Finally, the committee commented that its main tool to modify the monetary policy was the intervention of the interest rate of the federal funds. The normalisation of the balance sheet was not seen as an active reserve tool, but, if it was observed, a deterioration of the economy they could reverse or limit the normalisation of the balance sheet.
At the December meeting, the FOMC decided to raise the interest rate up to 1.5%. The decision was made after seeing a very good second and third quarter of the economy in contrast to a first quarter where the activity was slow. Household spending, business investment and exports were important aspects of economic activity in order to have this positive behaviour. The committee expected that the tax cuts would encourage economic activity in the future, but the magnitude and exact timing of the macroeconomic effects of the tax reform was not clear.
The unemployment rate stood at 4.1% in November and was below the expectations of the committee and the expected long-term rate. The committee expected that positive behaviour throughout the 2017 labour market, with a high number of jobs created and improvements in salaries due to the narrow job offer. In the future, it was expected that the behaviour would continue to be positive but not at such high rates due to the increase in interest rates, and the normalisation of the balance sheet, policies that would remove liquidity from the economy in general.
Despite this positive performance of the economy and the labour market, inflation remained below the 2% long-term goal of the committee. Core inflation in October was 1.4%, so it was far from the target, but the committee still believed that the causes of low inflation was transitory and had nothing to do with anything structural in the economy.
The following graph shows the projections that the Federal Reserve had and its modifications with respect to those that were in September.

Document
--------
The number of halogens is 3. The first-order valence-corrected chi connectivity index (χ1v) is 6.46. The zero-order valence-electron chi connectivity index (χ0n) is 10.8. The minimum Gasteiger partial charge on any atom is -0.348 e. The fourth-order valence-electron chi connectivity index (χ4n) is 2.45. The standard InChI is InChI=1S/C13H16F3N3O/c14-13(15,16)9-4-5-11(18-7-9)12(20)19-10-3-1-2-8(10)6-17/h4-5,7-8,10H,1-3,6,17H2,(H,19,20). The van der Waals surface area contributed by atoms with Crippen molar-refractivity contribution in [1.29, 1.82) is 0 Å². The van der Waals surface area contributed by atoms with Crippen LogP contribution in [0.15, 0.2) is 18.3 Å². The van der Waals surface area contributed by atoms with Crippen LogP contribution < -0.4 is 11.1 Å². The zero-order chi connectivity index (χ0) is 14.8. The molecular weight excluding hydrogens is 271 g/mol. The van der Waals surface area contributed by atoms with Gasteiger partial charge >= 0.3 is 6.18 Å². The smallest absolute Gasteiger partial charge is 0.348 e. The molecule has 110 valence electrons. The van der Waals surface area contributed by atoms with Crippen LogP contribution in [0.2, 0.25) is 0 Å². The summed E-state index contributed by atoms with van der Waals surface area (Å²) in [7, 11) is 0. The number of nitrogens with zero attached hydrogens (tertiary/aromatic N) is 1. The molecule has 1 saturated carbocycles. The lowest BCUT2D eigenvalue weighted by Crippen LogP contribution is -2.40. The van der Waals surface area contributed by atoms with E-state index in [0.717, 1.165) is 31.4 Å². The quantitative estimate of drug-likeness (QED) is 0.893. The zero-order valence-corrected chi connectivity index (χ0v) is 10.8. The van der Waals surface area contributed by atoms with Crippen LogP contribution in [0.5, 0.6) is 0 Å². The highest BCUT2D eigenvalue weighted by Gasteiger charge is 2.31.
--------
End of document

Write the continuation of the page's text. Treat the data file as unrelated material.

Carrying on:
Graph 47. Economic projections of Federal Reserve Board members and Federal Reserve Bank presidents under their individual assessments of projected appropriate monetary policy, December 2017. Retrieved 19th January 2018 from https://www.federalreserve.gov/monetarypolicy/files/fomcprojtabl20171213.pdf
Compared to the September projections of the real growth of the economy, projections rose not only for 2017 but also for the next three years. The unemployment rate change saw its projections reduced, moving away from the long-term figure. The projections of inflation remained almost unchanged, but showing that not until 2019 would it reach the goal of the Federal Reserve. For most of the members of the committee, it is clear that the tax reform will boost economic growth, but the magnitude was still unclear due to the fact that there is much uncertainty in most macroeconomic variables after this reform.
With these expectations on the growth of the following years, the committee guaranteed several increases of the interest rate in these following years, but specify that there is not much room left to have neutral rates because historically the current rates are lower, so it is not far off for the neutral level in the rates. That is, in the long term the committee expected to have lower rates than the rates that have been historically established. The projections on the interest rate are 2.1% for 2018, 2.7% for 2019 and 3.1% for 2020.
Additionally, the committee stated that the normalisation of the balance sheet was in progress since October. For Janet Yellen, the president of the Federal Reserve system has only the January meeting left when she will be relieved by Jay Powell, so December’s was the last scheduled press conference by her.
In conclusion, we see an economy growing solidly during the last three quarters, with a healthy job market and good salaries. The only negative aspect that has been observed in the meetings is the behaviour and the projections that they have on inflation because it has softened its trend in recent months, which shows that it is probably not transitory causes that have low inflation. It cannot be ruled out that the causes are structural, affecting in the future the projections of the monetary policy of the United States, so the reserve should be cautious in its next meetings.